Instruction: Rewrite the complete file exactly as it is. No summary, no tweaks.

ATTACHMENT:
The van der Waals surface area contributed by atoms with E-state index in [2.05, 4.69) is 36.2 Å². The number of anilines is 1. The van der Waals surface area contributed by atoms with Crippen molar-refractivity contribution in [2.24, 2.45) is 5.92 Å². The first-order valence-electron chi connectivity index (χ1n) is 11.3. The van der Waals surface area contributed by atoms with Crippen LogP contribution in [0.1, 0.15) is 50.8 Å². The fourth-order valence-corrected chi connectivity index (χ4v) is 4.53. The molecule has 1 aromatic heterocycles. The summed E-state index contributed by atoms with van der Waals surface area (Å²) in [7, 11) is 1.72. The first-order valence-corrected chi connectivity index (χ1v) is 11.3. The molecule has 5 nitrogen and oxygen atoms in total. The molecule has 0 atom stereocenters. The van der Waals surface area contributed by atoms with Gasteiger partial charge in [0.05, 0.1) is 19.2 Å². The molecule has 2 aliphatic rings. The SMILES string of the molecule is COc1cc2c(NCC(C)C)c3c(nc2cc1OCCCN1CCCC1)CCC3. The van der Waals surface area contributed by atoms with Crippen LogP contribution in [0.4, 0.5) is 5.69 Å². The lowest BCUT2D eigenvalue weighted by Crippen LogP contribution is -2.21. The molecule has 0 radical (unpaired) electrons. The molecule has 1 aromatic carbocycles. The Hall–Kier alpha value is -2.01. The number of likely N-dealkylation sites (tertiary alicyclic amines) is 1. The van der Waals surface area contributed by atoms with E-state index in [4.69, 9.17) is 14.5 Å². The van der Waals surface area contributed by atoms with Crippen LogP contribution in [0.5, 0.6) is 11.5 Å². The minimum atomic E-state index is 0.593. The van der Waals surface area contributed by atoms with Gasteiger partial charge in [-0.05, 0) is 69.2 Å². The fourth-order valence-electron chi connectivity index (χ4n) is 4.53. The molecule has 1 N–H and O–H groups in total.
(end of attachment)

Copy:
The van der Waals surface area contributed by atoms with E-state index in [2.05, 4.69) is 36.2 Å². The number of anilines is 1. The van der Waals surface area contributed by atoms with Crippen molar-refractivity contribution in [2.24, 2.45) is 5.92 Å². The first-order valence-electron chi connectivity index (χ1n) is 11.3. The van der Waals surface area contributed by atoms with Crippen LogP contribution in [0.1, 0.15) is 50.8 Å². The fourth-order valence-corrected chi connectivity index (χ4v) is 4.53. The molecule has 1 aromatic heterocycles. The summed E-state index contributed by atoms with van der Waals surface area (Å²) in [7, 11) is 1.72. The first-order valence-corrected chi connectivity index (χ1v) is 11.3. The molecule has 5 nitrogen and oxygen atoms in total. The molecule has 0 atom stereocenters. The van der Waals surface area contributed by atoms with Gasteiger partial charge in [0.05, 0.1) is 19.2 Å². The molecule has 2 aliphatic rings. The SMILES string of the molecule is COc1cc2c(NCC(C)C)c3c(nc2cc1OCCCN1CCCC1)CCC3. The van der Waals surface area contributed by atoms with Crippen LogP contribution in [0.4, 0.5) is 5.69 Å². The lowest BCUT2D eigenvalue weighted by Crippen LogP contribution is -2.21. The molecule has 0 radical (unpaired) electrons. The molecule has 1 aromatic carbocycles. The Hall–Kier alpha value is -2.01. The number of likely N-dealkylation sites (tertiary alicyclic amines) is 1. The van der Waals surface area contributed by atoms with E-state index in [4.69, 9.17) is 14.5 Å². The van der Waals surface area contributed by atoms with Crippen LogP contribution in [0.5, 0.6) is 11.5 Å². The minimum atomic E-state index is 0.593. The van der Waals surface area contributed by atoms with Gasteiger partial charge in [-0.05, 0) is 69.2 Å². The fourth-order valence-electron chi connectivity index (χ4n) is 4.53. The molecule has 1 N–H and O–H groups in total.